The density increase Palumbo’s proposing within a half and quarter mile of frequent transit service—45 and 150 units per acre, respectively—would already be allowed (though not required) under both current Seattle zoning and under MHA changes to Lowrise zones and Neighborhood Commercial zones.

Meanwhile, two-thirds of the MHA rezone area  in strict single-family zones (so about four percent of that current zoning)—the   Residential Small Lot upzone—would permit density of about 20 units per acre, according to some back-of-the-envelope math city staffers did after they read about Sen. Palumbo’s proposal for comparison’s sake.

Again, while not required (as it is in Palumbo’s formula), that would actually be slightly more permissive than the density Palumbo is proposing a mile away from transit stops (his 14 units per acre). But that’s only in the sliver of single family areas rezoned under MHA; under Palumbo’s mandate, the larger swath of single family areas left untouched by MHA would face a significant upzone.

In other words, when it comes to the majority of Seattle’s single family zones, Mr. Palumbo of Maltby is far more woke about requiring dense, sustainable land use than Seattle and its leaders—even though today’s leading climate scientists are demanding dramatic action to address pending environmental calamity.

Seattle leaders do not have a good track record when it comes to standing up to the Magnolia First faction and making this change. Back in 2009, former Mayor Greg Nickels initially backed  a Futurewise/Transportation Choices Coalition state bill that would have promoted more density around transit hubs. But when traditional neighborhood activists said the proposal would turn Seattle into Mumbai, intimidating Nickels’ wary deputy mayor Tim Ceis, Nickels stepped away from the bill as his reelection loomed. (The legislation failed.)

And, of course, former Mayor Ed Murray folded on his original proposal to upzone all single family zones in 2015, watering his proposal down to the current six percent plan when the NIMBYs at the Seattle Times protested on behalf of their home-owning readers.

I contacted the Seattle City Council and Mayor Jenny Durkan’s office to see if they supported Palumbo’s urgent push for more density. A spokeswoman for the mayor’s office said she hadn’t seen the bill, which is still in early draft form.

Meanwhile, Seattle City Council Member Rob Johnson, who’s leading the city’s limited MHA upzone effort, responded. Johnson, who was the director of TCC back in 2009 when the pro-transit  group went to the mat for the state upzone legislation, cautioned: “Been there done that.” He did note, though, that Palumbo was starting “an interesting conversation.”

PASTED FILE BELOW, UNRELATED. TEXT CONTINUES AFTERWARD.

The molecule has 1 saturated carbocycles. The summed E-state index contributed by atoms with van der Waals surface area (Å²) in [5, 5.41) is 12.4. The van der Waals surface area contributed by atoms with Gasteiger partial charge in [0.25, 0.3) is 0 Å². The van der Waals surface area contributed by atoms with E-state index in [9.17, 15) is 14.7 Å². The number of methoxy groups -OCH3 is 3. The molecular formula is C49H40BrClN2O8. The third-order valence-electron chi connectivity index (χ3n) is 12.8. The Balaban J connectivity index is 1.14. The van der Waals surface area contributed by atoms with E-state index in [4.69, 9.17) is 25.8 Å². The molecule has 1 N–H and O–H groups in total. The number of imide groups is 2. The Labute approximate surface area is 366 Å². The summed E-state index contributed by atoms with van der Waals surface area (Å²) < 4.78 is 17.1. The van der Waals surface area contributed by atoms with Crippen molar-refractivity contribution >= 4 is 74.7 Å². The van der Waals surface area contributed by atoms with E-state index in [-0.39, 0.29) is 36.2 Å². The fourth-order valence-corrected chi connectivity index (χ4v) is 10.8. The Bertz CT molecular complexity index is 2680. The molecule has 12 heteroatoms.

Ultimately, Johnson argued that Palumbo’s statewide approach isn’t likely to succeed, pointing out that some suburban cities, such as Sammamish, Issaquah, and Federal Way, have gone so far as to impose moratoria on new development. (After a year, the Sammamish City Council effectively lifted the moratorium  as did the Issaquah City Council. )

However, Johnson has a point. Several Puget Sound cities have enacted development bans, making it clear that A) they’re queasy about more density and B) they’re not going to take kindly to some dude from the state legislature telling them how to manage growth.

Seattle is behaving like a suburb when the state is relying on it to be a city.

Johnson says the local approach he’s now heading up as a Seattle City Council member is more likely to work, although—recalling how Nickels backed away from the Futurewise/TCC bill—he acknowledged there’s dedicated resistance to new development in Seattle as well.  For example, he lamented the fact that single-family home owners are currently funding a legal effort to tie up the MHA upzone in a  battle in front of the City Hearing Examiner.

Resistance to development in Seattle has already undermined the rezones Johnson passed in 2016 and 2017 as part of MHA Part 1, when the city upzoned five (already) densely populated commercial/residential Urban Centers,  including downtown, plus one Residential Urban Village at 23rd & Union-Jackson.

To wit: After unanimously passing the downtown upzone, the city council halted one of the first proposed developments proposed under the new zoning (even drafting talking points for the opposition) when a developer wanted to tear down the talismanic  Showbox music venue to build more housing.

Johnson does have a point about state legislation: The merits of Palumbo’s bill are likely to be overshadowed by a meta question of governance that could stall the state senate legislation: Should the state have the right to micromanage local land use issues?

But Palumbo has a point too. When local policies spill over legislators’ borders to threaten a green and progressive state law like the Growth Management Act, which was intended to combat regional problems like sprawl, then yes, the state has a role to play.

It takes one to know one. Suburbanite Palumbo is telling it like it is: Seattle is behaving like a suburb when the state is relying on it to be a city.

5 thoughts on “The J is for Judge: It Takes One to Know One”

  1. While there is a point that the good Senator from the 1st LD makes, that Seattle could do more, the real problem is with the planning (or lack of planning as it may be) in Snohomish County. Much of the growth in the county is not apartments, duplexes, or dense development, but a growth of detached single family developments in unincorporated parts of East Snohomish County. The County does not charge impact fees, and provides little service (especially transit service) to the area. Outside Maltby, for example is zoned R-5.

    To me, the growth in East Snohomish County (as well as in Pierce County), is due to a desire for developers to build single family subdivisions within the UGA, and the lack of impact fees and the (non)requirement of other urban amenities. This combination, drives down the costs of construction in these unincorporated areas.